Under the new export control rules, ASML can only ship tech that helps China make cutting-edge chips without a specific license till September 1.

Under the new export control rules, ASML can only ship those gears until the end of this year, and that too with a license.Source: Shutterstock

The Netherlands has started limiting chip gear exports to China

  • Chipmakers from China have been rushing to buy up vital equipment before the new rules take effect, with imports from the Netherlands this year having already surpassed the total for all of 2022.
  • Starting September 1, the Netherlands will further restrict access to deep ultraviolet lithography systems.
  • Under the new export control rules, ASML can only ship those gears until the end of this year, and that too with a license.

At the end of June this year, the Netherlands issued an unprecedented export control restricting ASML Holding NV’s chip-making machines from being sent to China. Although the export control, effective September 1, does not explicitly mention China, the rules state that ASML – the only company in the world that makes highly sophisticated chip making machines – will have to apply for a license to ship its advanced deep ultraviolet lithography, or DUV, systems to China.

The move by the Dutch government was widely seen as an alignment with the US and Japan and is designed to restrict the shipments of three models of ASML machines to China, Bloomberg News reported.

ASML has been barred from selling EUV lithography machines to China since 2019, but it had been able to sell DUV systems until this year, amid escalating pressure from the US.

With the latest rules coming into effect, Chinese chip foundries have four more months to import ASML’s most advanced immersion deep ultraviolet (DUV) lithography system, Twinscan NXT:2000i, with approval from The Hague. That is, systems capable of making chips at the 5-nanometre process or more advanced.

The Dutch company will be able to continue shipments of some advanced machines this year, but on January 1, 2024, “it is unlikely we will receive export licenses for these systems for shipment to domestic Chinese customers,” it said on September 1. So far, China’s imports of Dutch lithography machines have surged this year, with the first seven months already surpassing ASML’s previous forecast for 2023 sales to China.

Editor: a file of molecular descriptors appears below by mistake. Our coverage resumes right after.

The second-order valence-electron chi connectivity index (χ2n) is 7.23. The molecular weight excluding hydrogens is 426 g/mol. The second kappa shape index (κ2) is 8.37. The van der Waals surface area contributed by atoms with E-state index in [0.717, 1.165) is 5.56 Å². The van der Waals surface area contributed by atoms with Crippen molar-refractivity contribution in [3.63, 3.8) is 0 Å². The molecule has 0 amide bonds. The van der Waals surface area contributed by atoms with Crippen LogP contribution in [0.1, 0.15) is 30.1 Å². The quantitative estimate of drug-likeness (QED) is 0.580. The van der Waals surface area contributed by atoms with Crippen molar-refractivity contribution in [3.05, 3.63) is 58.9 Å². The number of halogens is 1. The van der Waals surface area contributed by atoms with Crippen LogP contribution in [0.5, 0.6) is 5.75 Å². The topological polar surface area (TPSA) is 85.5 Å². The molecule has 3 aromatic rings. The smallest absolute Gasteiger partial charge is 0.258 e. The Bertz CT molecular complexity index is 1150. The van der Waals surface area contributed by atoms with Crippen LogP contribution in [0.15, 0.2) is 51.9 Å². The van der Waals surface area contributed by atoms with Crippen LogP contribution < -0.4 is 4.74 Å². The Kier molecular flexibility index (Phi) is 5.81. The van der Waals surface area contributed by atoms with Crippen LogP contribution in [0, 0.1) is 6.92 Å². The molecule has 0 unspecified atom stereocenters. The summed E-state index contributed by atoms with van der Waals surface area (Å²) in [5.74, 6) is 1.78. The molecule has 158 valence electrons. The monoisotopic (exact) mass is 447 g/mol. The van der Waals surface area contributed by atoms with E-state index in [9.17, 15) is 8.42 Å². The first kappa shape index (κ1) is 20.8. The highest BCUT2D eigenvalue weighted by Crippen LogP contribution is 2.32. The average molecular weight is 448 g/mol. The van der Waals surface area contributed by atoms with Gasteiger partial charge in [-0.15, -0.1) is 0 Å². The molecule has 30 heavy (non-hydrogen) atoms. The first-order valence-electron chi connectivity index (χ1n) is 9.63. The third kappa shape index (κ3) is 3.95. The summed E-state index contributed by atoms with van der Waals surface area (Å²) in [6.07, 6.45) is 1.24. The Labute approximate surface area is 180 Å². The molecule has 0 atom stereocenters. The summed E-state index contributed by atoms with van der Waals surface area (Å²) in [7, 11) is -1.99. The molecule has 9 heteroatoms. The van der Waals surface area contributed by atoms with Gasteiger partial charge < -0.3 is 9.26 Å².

From January to July, Chinese imports of Dutch-made lithography machines, nearly all from ASML, grew 64.8% year-on-year to US$2.58 billion, Chinese semiconductor industry consultancy JW Insights said in a report published a week ago, citing China customs data. In January, ASML projected that its sales to China this year would remain steady at around 2.2 billion euros (US$2.36 billion), or 14% of its total annual revenue.

In July alone, China imported US$626 million worth of lithography machines from the Netherlands, nearly eight times more than it did in the same month last year, according to the report. The main reason for this spike is that ASML has a near monopoly on the world’s most advanced lithography machines, which are required to produce cutting-edge chips.

How will the chip gear export control impact China and ASML?

A laboratory at ASML, manufacturing machines needed for chip making in China.

An employee make his way in a laboratory at ASML, a Dutch company which is currently the largest supplier in the world of semiconductor manufacturing machines via photolithography systems in Veldhoven on April 17, 2018. (Photo by EMMANUEL DUNAND / AFP)

First and foremost, ASML is not only the largest European tech firm by market valuation but also the world’s only manufacturer of specific lithography systems, which are needed to print patterns of transistors on silicon wafers. That is why the Biden administration has been counting on the Netherlands to help stop China from further developing its chip industry and advancing its military capabilities.

Despite China’s accelerated drive to use more locally produced tools and critical components, semiconductor equipment procured in-country accounts for just 15% of the total at Chinese foundries, a top executive said at an industry conference this month. The other 85% of machines come from the US, the Netherlands, and Japan.

Getting cutting-edge chip making tech into China is about to get more difficult.

ASML says it has received licenses to keep trading with China.

ASML has also been downplaying the potential impact on annual sales this year after beating estimates in the first half. It said in a prior statement that the measures will “not have a material effect on our financial outlook” for 2023 or in the longer term.

China has, however, warned the Dutch government that there would be consequences if the government blocked the export of high-end chip making equipment to China.

Separately, since July, companies in Japan must obtain a license before they can sell 23 types of chip making equipment to China. Tokyo announced the controls in May, prompting the state-backed China Semiconductor Industry Association to warn of countermeasures.